I wonder if we’d do better with a teaser like, “come see one of the most gerrymandered states in the whole of the USA!”

The results of the 2020 census have been issued and the states–including Indiana–are in the midst of the redistricting that takes place every ten years. In Indiana, a coalition of citizens headed by the League of Women Voters, Common Cause and other nonpartisan, “good government” organizations has been strenuously lobbying for fair maps for at least the last five years; clearly, as the IBJ recently reported, the hundreds of Hoosiers who’ve called and written their legislators and descended on the Statehouse could have saved themselves the trouble.

Republicans will keep greater control of Indiana’s Legislature than merited by the number of votes they receive, according to a political analyst who on Thursday called the state’s proposed new election districts among the most skewed in the country.

The analysis came as a legislative committee held a second day of public hearings on the Republican-drawn maps, with several people criticizing the fact that the new election district maps were released less than 48 hours earlier.

The redistricting plan review conducted for the left-leaning political group Women4Change found Republicans would likely win 69 of the 100 Indiana House seats while typically receiving 56% of the vote. Republicans now hold a 71-29 majority in the Indiana House.

Christopher Warshaw, a political scientist at George Washington University who analyzes election data, said the proposed maps that will be used for the next 10 years boost Republicans by creating overwhelmingly Democratic districts to limit the impact of those voters.

“I think that while geography or other factors could explain part of these biases, these are so extreme that really nothing but politically intentional gerrymander could really explain the extent of the bias in these maps,” Warshaw said.

Calling Women4Change “left-leaning” is only possible in a state where opposing race and sex discrimination and favoring civic education and “one person, one vote” are considered extremely liberal positions. The organization includes a number of prominent Republicans (granted, of the sane variety) and bends over backward to be nonpartisan. But I digress.

A friend who shall remain nameless had a meeting a couple of months ago with the current Speaker of the House, and raised the issue of maps. Let’s just say the response was not along the lines of “oh, yeah, we’re working hard to make them fair…”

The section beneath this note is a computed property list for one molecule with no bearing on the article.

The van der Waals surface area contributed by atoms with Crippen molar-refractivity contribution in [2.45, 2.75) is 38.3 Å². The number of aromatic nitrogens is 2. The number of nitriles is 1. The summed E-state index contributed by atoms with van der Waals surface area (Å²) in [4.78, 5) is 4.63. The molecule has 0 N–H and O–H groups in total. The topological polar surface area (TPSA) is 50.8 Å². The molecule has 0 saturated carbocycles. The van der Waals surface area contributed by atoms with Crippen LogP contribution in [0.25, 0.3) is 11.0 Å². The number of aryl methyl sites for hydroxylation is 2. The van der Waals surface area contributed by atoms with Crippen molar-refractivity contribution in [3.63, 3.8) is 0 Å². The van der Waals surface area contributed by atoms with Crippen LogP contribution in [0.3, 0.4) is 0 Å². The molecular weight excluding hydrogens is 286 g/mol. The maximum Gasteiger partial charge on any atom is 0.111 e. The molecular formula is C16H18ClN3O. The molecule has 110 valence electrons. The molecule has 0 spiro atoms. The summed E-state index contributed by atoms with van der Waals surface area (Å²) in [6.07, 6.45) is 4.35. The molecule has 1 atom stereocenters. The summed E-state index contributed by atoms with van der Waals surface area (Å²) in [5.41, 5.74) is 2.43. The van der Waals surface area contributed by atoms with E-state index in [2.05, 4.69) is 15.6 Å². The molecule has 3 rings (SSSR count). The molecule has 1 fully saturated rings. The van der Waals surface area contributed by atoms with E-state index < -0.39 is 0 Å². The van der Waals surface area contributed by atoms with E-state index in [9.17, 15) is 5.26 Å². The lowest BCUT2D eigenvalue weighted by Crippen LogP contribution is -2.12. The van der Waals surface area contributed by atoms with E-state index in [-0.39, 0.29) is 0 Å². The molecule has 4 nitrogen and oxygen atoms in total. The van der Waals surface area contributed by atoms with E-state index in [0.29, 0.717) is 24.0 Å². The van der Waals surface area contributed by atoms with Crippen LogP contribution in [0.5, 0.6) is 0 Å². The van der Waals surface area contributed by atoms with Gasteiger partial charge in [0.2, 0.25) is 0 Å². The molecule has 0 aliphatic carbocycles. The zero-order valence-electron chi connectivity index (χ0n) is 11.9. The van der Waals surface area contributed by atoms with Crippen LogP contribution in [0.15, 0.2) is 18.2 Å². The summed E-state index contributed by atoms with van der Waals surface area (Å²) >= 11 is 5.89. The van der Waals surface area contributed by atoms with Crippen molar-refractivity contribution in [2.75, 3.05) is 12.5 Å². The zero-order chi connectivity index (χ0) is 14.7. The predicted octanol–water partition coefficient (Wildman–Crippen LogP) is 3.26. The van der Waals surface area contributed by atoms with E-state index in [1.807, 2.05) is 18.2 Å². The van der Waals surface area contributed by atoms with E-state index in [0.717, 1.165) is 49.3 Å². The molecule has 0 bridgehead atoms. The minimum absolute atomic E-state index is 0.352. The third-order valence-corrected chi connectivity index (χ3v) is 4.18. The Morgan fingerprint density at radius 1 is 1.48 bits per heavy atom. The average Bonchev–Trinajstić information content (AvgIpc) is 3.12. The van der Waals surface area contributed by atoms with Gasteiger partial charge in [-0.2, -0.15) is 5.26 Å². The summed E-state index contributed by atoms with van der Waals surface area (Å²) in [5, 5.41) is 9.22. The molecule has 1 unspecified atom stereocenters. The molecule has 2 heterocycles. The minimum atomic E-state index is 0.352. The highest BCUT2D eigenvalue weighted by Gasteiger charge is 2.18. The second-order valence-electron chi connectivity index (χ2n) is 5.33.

The only hopeful data I’ve come across was an observation from a friend who is a political science professor. He’d looked at the census numbers, and noted that this particular round of partisan redistricting was considerably more difficult than in the past, because rural areas of the state are less populated than they previously were. Those areas are continuing to empty out. Indiana Republicans are dependent upon those thinly populated parts of the state, so unless there is a significant change in Hoosiers’ population trends, the GOP’s carefully constructed advantage will disappear–probably not in 2022 or even 2024, but soon thereafter.

I sure hope his reading of the population tea leaves is correct….

Meanwhile, the voices in the heads of the far right Trumpers continue to harp on “voter fraud” and the Big Lie. Since there is exactly zero evidence supporting these attacks on the legitimacy of those who won election, I was initially puzzled. On what, exactly, do they base these hysterical, manufactured claims?

Then I figured it out.  As Jamelle Bouie noted in the New York Times, 

“Voter fraud” is not a factual claim subject to testing and objective analysis as much as it’s a statement of ideology, a belief about the way the world works. In practice, to accuse Democrats of voter fraud is to say that Democratic voters are not legitimate political actors, that their votes do not count the same as those of “the people” (that is, the Republican electorate) and that Democratic officials, elected with those illegitimate votes, have no rightful claim to power.

Yep. Members of the GOP’s super-majority in our legislature firmly believe that “those people”–city dwellers, Democrats, people of color–aren’t really entitled to cast ballots that count the same as the ballots cast by “real” Americans…so the gerrymandering that disenfranchises them is perfectly appropriate.

For goodness sake, Indiana!

 

What’s The Matter With Indiana?

Remember Thomas Frank’s book What’s the Matter with Kansas? Unfortunately, it’s not just Kansas. Indiana is governed by Republicans who refuse to believe science–and for that matter, routinely reject any reality inconsistent with an ideology firmly grounded in the 1950s.